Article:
French 313,640 272,085 41,560 295,110 18,530 311,570 2,070
Non-official language 185,660 161,465 24,195 173,950 11,710 184,080 1,580
Aboriginal 500 445 60 470 30 495 0
Non-Aboriginal 185,160 161,025 24,135 173,480 11,680 183,585 1,575
English and French 4,365 3,995 370 4,180 180 4,355 0
English and non-official language 9,235 8,210 1,030 8,800 440 9,175 60
French and non-official language 3,440 3,125 315 3,290 150 3,440 0
English, French and non-official language 390 370 15 375 0 380 0
Total - First official language spokenFootnote 41 1,005,010 847,160 157,845 928,360 76,640 994,045 10,960
English 644,615 532,230 112,390 588,285 56,330 635,965 8,650
French 332,385 289,265 43,125 313,215 19,175 330,245 2,140
English and French 18,855 16,695 2,160 17,800 1,055 18,705 150
Neither English nor French 9,145 8,970 175 9,065 80 9,125 20
Total - Highest certificate, diploma or degreeFootnote 42 1,005,005 847,160 157,845 928,365 76,645 994,045 10,960
No certificate, diploma or degree 151,940 149,740 2,205 150,900 1,040 151,785 160
High school diploma or equivalentFootnote 43 233,695 218,380 15,315 227,130 6,565 232,950 745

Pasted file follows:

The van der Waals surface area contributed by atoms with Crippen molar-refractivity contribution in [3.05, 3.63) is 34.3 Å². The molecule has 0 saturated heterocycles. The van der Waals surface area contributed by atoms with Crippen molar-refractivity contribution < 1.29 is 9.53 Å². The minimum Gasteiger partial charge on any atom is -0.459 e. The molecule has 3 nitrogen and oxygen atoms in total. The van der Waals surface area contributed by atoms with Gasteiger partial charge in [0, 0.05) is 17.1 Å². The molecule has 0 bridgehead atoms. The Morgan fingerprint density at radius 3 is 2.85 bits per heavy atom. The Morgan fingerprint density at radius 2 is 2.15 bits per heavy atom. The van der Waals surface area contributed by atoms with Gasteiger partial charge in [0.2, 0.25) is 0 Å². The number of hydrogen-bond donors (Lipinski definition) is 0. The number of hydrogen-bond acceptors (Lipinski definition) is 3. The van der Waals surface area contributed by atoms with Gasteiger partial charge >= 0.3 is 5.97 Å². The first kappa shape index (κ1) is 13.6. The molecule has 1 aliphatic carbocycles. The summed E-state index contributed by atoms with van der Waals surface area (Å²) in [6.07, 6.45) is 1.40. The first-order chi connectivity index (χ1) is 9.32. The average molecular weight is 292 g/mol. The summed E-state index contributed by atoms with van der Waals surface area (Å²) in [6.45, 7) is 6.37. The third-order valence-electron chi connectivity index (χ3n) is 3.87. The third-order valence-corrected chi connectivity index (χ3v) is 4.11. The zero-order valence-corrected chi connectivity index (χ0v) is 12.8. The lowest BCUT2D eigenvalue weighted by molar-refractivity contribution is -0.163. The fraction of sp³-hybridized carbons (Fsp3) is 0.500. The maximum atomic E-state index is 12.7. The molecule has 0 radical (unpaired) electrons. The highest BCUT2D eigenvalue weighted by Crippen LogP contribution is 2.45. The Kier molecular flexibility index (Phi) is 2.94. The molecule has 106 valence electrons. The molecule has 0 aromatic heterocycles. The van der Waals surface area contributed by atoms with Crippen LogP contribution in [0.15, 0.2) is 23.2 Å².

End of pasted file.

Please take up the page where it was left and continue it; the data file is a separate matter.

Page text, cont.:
Postsecondary certificate, diploma or degreeFootnote 44 619,365 479,040 140,325 550,330 69,040 609,310 10,060
Postsecondary certificate or diploma below bachelor level 302,690 266,315 36,380 287,880 14,810 301,155 1,535
Apprenticeship or trades certificate or diplomaFootnote 45 73,190 68,200 4,985 71,215 1,970 72,930 255
College, CEGEP or other non-university certificate or diploma 188,590 164,125 24,470 178,865 9,725 187,705 890
University certificate or diploma below bachelor levelFootnote 46 40,910 33,985 6,920 37,800 3,115 40,520 390
University certificate, diploma or degree at bachelor level or above 316,675 212,725 103,945 262,450 54,225 308,155 8,520
Bachelor's degree 187,805 135,560 52,245 162,980 24,825 184,465 3,340
University certificate, diploma or degree above bachelor levelFootnote 47 128,880 77,170 51,705 99,475 29,405 123,695 5,190
Total - Major field of study - Classification of Instructional Programs (CIP) 2011Footnote 48 1,005,005 847,160 157,845 928,360 76,640 994,045 10,960
No postsecondary certificate, diploma or degreeFootnote 49 385,635 368,120 17,520 378,030 7,605 384,735 905
Education 40,380 32,390 7,990 38,190 2,185 40,220 160
Visual and performing arts, and communications technologies 20,915 19,160 1,755 20,345 565 20,875 40
Humanities 43,705 35,430 8,275 40,085 3,620 43,340 360
Social and behavioural sciences and law 97,565 72,815 24,750 84,675 12,890 95,335 2,225
Business, management and public administration 130,370 100,190 30,185 114,550 15,825 127,970 2,405
Physical and life sciences and technologies 30,130 21,270 8,865 25,795 4,340 29,650 480